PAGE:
The Intra-Company Transfer route replaces the current Tier 2 (ICT) category, but the criteria remains largely unchanged. Eligible applicants must have been employed for at least 12 months (unless a “high earner”) at the overseas sending company before being transferred to the UK. Previous employment criterion is reduced to three months in the case of a graduate intra-company trainee.

The UK role must be at NQF level 6 and meet the minimum salary threshold of £41,500 pa (or £23,000 pa for a graduate intra-company trainee). The eligibility requirements are therefore at a higher threshold than those of the Skilled Worker route, although the concession of not having to evidence English language is a key differentiator. The Intra-Company Transfer category doesn’t lead to settlement and the combination of these criteria significantly diminishes the attraction of this route to UK employers as a result.

The key welcome change to the ICT route is that migrants will now be able to switch into the Skilled Worker route from within the UK (including those in the UK prior to the rule change).

 

Uk visas for graduates

Expected to launch in the summer of 2021, a new Graduate route will allow international students to extend their stay in the UK following the completion of their studies. This scheme mirrors the previous Post Study Work Visa that was abolished in 2012, allowing recent graduates to take employment at any skill level, with the ability to later switch into a sponsored work route. For undergraduate and Master’s degree students, this will be limited to a two-year visa and PhD students will benefit from up to three years. The key points of this scheme are:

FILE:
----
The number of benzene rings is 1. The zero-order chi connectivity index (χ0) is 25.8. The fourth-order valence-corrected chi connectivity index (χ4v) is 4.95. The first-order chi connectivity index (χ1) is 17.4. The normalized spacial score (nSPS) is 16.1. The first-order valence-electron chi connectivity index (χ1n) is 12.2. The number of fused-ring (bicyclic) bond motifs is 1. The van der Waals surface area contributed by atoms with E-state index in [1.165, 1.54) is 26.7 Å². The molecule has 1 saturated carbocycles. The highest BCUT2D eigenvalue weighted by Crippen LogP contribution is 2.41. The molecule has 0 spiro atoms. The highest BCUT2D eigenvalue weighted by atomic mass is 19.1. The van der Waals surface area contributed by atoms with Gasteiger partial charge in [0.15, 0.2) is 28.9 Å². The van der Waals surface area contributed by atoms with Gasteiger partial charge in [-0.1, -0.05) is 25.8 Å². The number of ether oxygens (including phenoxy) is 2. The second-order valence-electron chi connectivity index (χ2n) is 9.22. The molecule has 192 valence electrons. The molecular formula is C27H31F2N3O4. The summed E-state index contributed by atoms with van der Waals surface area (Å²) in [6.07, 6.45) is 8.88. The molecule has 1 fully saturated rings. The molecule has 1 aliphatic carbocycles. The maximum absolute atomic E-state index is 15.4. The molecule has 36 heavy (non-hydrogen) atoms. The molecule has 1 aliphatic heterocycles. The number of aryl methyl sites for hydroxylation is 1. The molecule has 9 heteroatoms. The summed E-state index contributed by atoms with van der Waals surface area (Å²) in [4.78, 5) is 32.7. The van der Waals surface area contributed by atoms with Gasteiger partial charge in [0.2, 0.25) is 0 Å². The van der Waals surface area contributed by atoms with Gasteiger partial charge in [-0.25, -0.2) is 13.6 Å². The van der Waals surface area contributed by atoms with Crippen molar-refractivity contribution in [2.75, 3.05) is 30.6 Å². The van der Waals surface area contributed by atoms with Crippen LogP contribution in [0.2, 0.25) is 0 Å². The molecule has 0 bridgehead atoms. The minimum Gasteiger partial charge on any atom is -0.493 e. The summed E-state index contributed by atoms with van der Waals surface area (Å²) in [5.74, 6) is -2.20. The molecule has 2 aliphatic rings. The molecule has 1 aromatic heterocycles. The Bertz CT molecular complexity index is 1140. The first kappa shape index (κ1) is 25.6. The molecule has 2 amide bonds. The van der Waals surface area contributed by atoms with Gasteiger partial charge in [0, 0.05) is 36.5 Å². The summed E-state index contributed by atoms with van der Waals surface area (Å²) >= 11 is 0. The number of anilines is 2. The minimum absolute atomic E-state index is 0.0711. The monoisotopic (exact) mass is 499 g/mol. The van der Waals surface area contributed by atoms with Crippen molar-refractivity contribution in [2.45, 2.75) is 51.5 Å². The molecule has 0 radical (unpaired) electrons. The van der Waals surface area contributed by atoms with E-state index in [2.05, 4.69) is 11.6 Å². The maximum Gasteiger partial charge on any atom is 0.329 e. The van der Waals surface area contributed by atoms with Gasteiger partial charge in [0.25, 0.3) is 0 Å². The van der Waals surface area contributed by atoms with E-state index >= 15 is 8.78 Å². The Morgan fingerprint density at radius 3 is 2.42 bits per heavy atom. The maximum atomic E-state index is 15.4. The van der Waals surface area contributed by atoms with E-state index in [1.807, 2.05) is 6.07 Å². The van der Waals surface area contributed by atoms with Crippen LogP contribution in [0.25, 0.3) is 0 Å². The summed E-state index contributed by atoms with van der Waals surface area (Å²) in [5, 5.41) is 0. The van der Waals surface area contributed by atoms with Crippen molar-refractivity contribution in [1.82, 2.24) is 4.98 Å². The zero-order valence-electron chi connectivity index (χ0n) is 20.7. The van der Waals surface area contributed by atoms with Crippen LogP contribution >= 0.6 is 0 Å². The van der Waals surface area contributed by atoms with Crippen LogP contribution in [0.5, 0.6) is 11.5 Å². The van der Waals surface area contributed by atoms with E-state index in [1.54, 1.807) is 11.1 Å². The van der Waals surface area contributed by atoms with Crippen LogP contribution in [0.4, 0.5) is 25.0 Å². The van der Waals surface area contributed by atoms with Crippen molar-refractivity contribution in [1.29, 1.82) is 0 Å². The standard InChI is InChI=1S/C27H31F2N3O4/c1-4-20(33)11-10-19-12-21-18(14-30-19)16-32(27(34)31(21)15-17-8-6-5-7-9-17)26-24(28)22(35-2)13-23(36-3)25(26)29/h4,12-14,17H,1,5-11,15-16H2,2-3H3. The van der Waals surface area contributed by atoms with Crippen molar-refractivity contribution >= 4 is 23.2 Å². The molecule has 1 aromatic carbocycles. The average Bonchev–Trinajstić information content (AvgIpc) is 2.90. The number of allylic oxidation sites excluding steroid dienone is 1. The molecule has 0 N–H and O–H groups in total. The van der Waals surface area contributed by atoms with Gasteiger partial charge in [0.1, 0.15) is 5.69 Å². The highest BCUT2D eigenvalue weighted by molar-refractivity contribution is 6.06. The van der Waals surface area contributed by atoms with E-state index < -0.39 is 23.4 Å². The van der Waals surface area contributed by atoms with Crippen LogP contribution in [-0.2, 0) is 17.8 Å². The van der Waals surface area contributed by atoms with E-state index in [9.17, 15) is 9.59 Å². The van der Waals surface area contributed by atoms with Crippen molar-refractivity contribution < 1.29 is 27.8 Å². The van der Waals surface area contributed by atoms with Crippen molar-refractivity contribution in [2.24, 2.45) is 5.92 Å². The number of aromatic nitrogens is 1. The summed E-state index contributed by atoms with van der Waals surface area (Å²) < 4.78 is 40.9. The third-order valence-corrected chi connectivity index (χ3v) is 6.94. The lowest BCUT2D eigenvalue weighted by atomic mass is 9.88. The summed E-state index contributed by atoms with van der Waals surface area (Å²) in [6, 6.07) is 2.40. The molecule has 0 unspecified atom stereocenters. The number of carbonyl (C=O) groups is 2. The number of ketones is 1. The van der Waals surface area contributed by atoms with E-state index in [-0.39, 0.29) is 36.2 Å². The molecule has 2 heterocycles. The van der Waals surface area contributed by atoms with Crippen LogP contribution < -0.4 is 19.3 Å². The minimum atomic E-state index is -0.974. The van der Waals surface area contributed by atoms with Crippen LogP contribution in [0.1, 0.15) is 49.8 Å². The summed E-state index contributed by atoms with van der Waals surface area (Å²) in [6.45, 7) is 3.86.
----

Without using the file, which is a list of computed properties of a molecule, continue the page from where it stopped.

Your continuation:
• No employer sponsorship.
  • The graduate will be able to work at any skill level.
  • No maintenance requirement.
  • No additional English language requirement.
  • Ability to switch into skilled worker routes.

Highly skilled workers

This unsponsored route is currently the subject of Migration Advisory Committee consideration and, once open, will permit the entry of a limited number of highly skilled workers without a secured offer of UK employment.

 

Our advice

Employers will need to act now if they intend to employ workers from EU member states from 1 January 2021. With a marked increase in sponsor licence applications in the run up to year-end, processing times are increasing, which will have an impact on business recruitment activities in the new year.

For those who already hold a sponsor licence, consideration should be given to ensuring that the licence is fully up to date, there are sufficient Certificates of Sponsorship available for allocation and whether all overseas entities — including all European locations — have been added.

In addition, with EU nationals being treated the same as all other migrant workers, there will need to be shift in approach with recruitment practices, right to work processes, associated documentation and how sponsor licence compliance obligations are managed to accommodate.

Get in touch

Fill in your details below and one of our expert advisors will be in touch as soon as they are able.

We use cookies to provide the best website experience for you. Using this website means that you agree to this. How we use cookies
OISC logo - Medium
Authorised to practise immigration law by the OISC under Registration No F200100004.